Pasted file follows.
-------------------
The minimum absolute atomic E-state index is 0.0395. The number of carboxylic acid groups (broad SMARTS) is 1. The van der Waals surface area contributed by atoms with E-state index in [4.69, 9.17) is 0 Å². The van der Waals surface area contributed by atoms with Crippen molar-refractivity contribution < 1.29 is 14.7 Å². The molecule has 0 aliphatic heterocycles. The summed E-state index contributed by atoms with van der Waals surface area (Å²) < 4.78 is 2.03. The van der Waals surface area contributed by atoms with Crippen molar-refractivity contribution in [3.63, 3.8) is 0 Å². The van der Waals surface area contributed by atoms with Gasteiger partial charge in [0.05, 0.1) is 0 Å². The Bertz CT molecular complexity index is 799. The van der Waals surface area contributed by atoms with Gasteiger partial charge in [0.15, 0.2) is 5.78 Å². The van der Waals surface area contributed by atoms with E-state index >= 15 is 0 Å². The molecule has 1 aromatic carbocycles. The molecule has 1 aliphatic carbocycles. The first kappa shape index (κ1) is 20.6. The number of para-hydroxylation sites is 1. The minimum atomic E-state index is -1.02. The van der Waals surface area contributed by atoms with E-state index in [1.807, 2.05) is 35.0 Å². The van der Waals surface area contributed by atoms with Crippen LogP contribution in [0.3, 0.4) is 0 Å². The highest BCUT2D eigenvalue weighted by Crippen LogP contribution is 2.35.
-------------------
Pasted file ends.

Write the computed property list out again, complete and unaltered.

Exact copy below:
The minimum absolute atomic E-state index is 0.0395. The number of carboxylic acid groups (broad SMARTS) is 1. The van der Waals surface area contributed by atoms with E-state index in [4.69, 9.17) is 0 Å². The van der Waals surface area contributed by atoms with Crippen molar-refractivity contribution < 1.29 is 14.7 Å². The molecule has 0 aliphatic heterocycles. The summed E-state index contributed by atoms with van der Waals surface area (Å²) < 4.78 is 2.03. The van der Waals surface area contributed by atoms with Crippen molar-refractivity contribution in [3.63, 3.8) is 0 Å². The van der Waals surface area contributed by atoms with Gasteiger partial charge in [0.05, 0.1) is 0 Å². The Bertz CT molecular complexity index is 799. The van der Waals surface area contributed by atoms with Gasteiger partial charge in [0.15, 0.2) is 5.78 Å². The van der Waals surface area contributed by atoms with E-state index >= 15 is 0 Å². The molecule has 1 aromatic carbocycles. The molecule has 1 aliphatic carbocycles. The first kappa shape index (κ1) is 20.6. The number of para-hydroxylation sites is 1. The minimum atomic E-state index is -1.02. The van der Waals surface area contributed by atoms with E-state index in [1.807, 2.05) is 35.0 Å². The van der Waals surface area contributed by atoms with Crippen LogP contribution in [0.3, 0.4) is 0 Å². The highest BCUT2D eigenvalue weighted by Crippen LogP contribution is 2.35.